By Jeff Sherman Staff Writer Published Nov 23, 2008 at 8:52 AM

I assume that in this day and age that all of my communication (voice, IM, SMS, e-mail) is seen / read by someone, somewhere. It doesn't really bother me. Frankly, for security purposes and a much greater good, it gives me a sense of serenity and citizenry. You may disagree, and that's your choice. But, honestly if some hacker really wants to know what I'm saying or writing, God bless him or her.

Anyway, who cares about my Milwaukee messaging when we have larger security issues like the President-elect's Blackberry. Many reports say that President-elect Obama might have to give up his device but might become the first President to place a computer on his Oval Office desk. No President to date, you see, has regularly communicated via e-mail.

The media reported that three days after taking the office for his first term President George W. Bush killed his G94B@aol account with this e-mail, "Since I do not want my private conversations looked at by those out to embarrass, the only course of action is not to correspond in cyberspace. This saddens me. I have enjoyed conversing with each of you."

Let's be honest, media and communication have changed dramatically in the last eight years. Maybe more so than they've changed in the past 100. Technology isn't an option, it's life. So, should our next President have to give up his preferred mode of communication just because no one before him was an emailer and / or because of security threats?

Sure, others can e-mail for him as they have for past presidents. But, can't the government encrypt and secure servers so that our President can at least keep a device that's second nature to most in the business world? For a guy who ran on "Yes we can," it seems pretty doable.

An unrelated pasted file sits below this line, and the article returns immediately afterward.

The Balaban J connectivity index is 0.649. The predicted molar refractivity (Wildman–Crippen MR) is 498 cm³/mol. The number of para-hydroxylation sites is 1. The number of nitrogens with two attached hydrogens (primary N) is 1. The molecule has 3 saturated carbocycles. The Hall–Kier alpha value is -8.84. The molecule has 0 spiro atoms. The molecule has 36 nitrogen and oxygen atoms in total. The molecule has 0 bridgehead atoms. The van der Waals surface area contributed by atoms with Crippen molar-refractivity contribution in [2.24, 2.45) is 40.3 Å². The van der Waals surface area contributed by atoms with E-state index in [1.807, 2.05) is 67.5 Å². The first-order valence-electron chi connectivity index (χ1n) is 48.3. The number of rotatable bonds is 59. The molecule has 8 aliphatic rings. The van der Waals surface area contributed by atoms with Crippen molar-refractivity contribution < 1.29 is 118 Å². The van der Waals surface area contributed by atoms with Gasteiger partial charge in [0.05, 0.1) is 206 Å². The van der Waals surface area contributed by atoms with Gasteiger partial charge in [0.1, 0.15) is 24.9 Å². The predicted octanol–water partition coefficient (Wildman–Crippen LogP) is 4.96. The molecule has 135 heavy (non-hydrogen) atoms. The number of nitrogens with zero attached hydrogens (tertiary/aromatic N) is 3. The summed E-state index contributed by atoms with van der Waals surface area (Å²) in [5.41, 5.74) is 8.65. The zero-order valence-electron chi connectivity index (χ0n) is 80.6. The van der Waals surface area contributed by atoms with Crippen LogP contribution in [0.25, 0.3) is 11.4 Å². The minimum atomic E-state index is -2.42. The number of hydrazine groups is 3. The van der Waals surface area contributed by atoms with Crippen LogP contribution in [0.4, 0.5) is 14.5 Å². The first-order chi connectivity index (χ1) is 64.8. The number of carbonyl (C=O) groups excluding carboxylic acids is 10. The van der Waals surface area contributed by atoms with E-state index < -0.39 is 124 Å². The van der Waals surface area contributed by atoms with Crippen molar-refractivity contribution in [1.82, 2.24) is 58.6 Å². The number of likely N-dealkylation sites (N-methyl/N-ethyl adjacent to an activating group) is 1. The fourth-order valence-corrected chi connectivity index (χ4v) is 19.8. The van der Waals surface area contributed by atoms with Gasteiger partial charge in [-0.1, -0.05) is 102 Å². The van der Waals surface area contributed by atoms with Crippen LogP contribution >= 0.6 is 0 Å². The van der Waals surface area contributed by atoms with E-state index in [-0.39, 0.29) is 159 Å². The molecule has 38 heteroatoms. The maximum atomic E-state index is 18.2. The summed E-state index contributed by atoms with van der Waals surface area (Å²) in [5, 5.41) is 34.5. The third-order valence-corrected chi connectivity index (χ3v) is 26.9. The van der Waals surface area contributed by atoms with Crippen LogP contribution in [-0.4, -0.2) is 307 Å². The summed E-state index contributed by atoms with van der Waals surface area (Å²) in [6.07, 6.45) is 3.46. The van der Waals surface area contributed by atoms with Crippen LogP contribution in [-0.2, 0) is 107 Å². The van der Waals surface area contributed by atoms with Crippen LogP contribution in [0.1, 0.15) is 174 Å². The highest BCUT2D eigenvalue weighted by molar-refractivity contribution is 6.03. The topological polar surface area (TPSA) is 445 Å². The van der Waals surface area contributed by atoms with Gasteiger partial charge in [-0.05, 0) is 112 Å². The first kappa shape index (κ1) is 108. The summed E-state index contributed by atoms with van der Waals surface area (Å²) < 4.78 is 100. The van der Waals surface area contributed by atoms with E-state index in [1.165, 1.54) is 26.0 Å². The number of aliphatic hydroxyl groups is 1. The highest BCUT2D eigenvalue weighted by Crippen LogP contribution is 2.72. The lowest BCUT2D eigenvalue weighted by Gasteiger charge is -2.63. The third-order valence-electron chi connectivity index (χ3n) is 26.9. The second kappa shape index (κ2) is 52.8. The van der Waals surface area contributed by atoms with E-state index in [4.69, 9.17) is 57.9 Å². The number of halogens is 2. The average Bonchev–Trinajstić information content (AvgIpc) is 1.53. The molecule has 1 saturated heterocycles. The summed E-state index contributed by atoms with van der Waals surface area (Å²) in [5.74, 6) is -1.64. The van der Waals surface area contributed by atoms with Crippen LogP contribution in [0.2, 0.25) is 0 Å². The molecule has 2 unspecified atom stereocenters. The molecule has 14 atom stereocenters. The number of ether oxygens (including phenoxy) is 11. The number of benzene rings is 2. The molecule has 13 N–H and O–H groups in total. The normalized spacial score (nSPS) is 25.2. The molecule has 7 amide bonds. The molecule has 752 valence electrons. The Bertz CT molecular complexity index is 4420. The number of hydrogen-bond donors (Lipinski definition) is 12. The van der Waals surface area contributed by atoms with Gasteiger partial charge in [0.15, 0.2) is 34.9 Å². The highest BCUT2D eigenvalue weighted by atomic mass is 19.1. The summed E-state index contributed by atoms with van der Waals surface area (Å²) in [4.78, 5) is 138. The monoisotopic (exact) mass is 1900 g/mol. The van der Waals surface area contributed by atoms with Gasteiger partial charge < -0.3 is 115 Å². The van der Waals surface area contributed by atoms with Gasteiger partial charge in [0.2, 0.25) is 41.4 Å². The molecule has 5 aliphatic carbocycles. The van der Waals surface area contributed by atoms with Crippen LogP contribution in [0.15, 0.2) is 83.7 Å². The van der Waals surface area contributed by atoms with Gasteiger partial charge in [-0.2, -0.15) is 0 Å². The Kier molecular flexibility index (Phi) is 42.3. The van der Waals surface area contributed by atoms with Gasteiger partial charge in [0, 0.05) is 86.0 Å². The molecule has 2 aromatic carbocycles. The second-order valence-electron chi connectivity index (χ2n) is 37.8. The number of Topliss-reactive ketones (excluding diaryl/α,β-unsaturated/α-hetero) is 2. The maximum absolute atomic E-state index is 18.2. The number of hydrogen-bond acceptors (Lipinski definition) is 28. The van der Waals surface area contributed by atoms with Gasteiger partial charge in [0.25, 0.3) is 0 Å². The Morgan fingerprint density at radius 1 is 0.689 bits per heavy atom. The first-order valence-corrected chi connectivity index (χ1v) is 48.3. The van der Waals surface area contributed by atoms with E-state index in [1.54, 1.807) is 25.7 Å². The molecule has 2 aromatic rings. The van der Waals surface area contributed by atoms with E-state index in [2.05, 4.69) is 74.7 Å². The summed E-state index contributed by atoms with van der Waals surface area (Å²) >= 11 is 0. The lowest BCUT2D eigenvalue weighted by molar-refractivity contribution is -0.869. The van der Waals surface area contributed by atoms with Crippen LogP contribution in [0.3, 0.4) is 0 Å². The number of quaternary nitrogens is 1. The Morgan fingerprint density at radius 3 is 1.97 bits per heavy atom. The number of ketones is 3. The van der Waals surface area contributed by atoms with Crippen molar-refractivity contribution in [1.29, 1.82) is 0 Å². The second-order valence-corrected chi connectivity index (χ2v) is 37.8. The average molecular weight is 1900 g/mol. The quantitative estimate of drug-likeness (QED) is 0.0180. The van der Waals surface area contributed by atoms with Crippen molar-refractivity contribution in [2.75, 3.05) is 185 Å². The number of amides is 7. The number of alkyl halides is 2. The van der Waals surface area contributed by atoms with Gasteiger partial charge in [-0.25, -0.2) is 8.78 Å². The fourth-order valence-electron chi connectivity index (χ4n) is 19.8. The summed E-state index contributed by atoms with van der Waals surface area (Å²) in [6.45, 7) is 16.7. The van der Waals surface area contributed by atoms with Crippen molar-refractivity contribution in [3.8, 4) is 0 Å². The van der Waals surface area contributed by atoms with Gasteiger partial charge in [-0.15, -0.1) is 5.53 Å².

Now, let's not get crazy. I don't want him e-mailing sensitive documents, threats or security codes. But, for basic communication isn't e-mail and a device to read and send it with necessary for the highest ranking official in the world?

Everyone has his / her own preferred mode of communication. And, even though many are working towards some type of unified messaging and communications device, email seems to be the preferred mode of communication for many people. In fact, market research firm, the Radicati Group, estimates the number of emails sent per day to be around 210 billion.

Our President, I think, should have the same e-mail right even if all of his communication is public record. How is an e-mail any different than a phone call? It's not.

Obama should be the first president to fire off e-mail messages from the West Wing. It would make a statement to old school media and messengers that this is America and we can communicate however we darn well like.

In Blackberry we trust. Yes he can!

Jeff Sherman Staff Writer

A life-long and passionate community leader and Milwaukeean, Jeff Sherman is a co-founder of OnMilwaukee.

He grew up in Wauwatosa and graduated from Marquette University, as a Warrior. He holds an MBA from Cardinal Stritch University, and is the founding president of Young Professionals of Milwaukee (YPM)/Fuel Milwaukee.

Early in his career, Sherman was one of youngest members of the Greater Milwaukee Committee, and currently is involved in numerous civic and community groups - including board positions at The Wisconsin Center District, Wisconsin Club and Marcus Center for the Performing Arts.  He's honored to have been named to The Business Journal's "30 under 30" and Milwaukee Magazine's "35 under 35" lists.  

He owns a condo in Downtown and lives in greater Milwaukee with his wife Stephanie, his son, Jake, and daughter Pierce. He's a political, music, sports and news junkie and thinks, for what it's worth, that all new movies should be released in theaters, on demand, online and on DVD simultaneously.

He also thinks you should read OnMilwaukee each and every day.